|Bruiser||9 January 1804||Thomas Pitcher, Northfleet||28 April 1804||Sold 24 February 1815|
|Blazer||9 January 1804||Thomas Pitcher, Northfleet||3 May 1804||Sold 15 December 1814|
|Cracker||9 January 1804||Thomas Pitcher, Northfleet||30 June 1804||Sold 21 November 1815|
|Haughty||9 January 1804||John Dudman & Co, Deptford||7 May 1804||Sold 11 January 1816|
|Wrangler||9 January 1804||John Dudman & Co, Deptford||28 May 1804||Sold 14 December 1815|
|Manly||9 January 1804||John Dudman & Co, Deptford||7 May 1804||Sold 11 August 1814|
|Pelter||9 January 1804||John Dudman & Co, Deptford||25 July 1804||Presumed to have foundered March 1809|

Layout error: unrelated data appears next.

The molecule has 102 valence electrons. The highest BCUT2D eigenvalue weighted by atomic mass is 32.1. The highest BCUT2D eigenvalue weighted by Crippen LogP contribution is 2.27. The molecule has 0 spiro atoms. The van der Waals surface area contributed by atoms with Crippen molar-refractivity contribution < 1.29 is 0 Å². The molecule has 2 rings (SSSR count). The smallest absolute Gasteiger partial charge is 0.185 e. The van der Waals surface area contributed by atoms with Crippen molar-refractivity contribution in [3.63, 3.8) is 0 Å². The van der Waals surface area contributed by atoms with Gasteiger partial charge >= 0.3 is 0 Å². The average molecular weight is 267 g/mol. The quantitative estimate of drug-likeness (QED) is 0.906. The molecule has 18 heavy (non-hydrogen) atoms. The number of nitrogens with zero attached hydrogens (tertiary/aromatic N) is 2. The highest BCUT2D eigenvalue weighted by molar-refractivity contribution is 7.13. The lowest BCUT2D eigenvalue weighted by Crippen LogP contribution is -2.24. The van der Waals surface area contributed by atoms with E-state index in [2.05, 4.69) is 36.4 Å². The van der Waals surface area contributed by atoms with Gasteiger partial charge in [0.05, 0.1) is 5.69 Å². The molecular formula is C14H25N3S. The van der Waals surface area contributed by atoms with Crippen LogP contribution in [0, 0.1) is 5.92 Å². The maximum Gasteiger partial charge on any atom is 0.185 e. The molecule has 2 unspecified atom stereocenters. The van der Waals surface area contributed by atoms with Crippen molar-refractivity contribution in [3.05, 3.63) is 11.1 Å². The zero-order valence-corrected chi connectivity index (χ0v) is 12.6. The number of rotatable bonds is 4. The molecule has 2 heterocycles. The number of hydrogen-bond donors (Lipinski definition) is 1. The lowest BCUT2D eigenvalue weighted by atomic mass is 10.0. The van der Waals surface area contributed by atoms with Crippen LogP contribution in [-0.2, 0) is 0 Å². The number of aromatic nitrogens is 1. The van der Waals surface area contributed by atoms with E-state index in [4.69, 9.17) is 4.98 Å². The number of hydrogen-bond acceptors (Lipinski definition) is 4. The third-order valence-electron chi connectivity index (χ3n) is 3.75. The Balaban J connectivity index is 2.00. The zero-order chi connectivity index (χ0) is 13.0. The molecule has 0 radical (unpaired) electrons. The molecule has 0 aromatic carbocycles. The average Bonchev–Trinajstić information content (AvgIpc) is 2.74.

|Plumper (i)||9 January 1804||John Dudman & Co, Deptford||7 September 1804||Captured by the French 16 July 1805|
|Flamer||9 January 1804||Josiah & Thomas Brindley, Frindsbury||8 May 1804||Sold 16 September 1858|
|Firm||9 January 1804||Josiah & Thomas Brindley, Frindsbury||2 July 1804||Wrecked 29 June 1811|
|Furious||9 January 1804||Josiah & Thomas Brindley, Frindsbury||21 July 1804||Sold 9 February 1815|
|Griper||9 January 1804||Josiah & Thomas Brindley, Frindsbury||24 September 1804||Wrecked 18 February 1807|
|Contest||9 January 1804||William Courtney, Chester||June 1804||Presumed to have foundered December 1809|
|Defender||9 January 1804||William Courtney, Chester||28 July 1804||Wrecked 14 December 1809|
|Steady||9 January 1804||Richards & Davidson, Chester||21 July 1804||Sold 9 February 1815|
|Biter||9 January 1804||William Wallis, Blackwall||27 July 1804||Wrecked 10 November 1805|
|Safeguard||9 January 1804||Robert Davy, Topsham, Exeter||4 August 1804||Captured by the Danes 29 June 1811|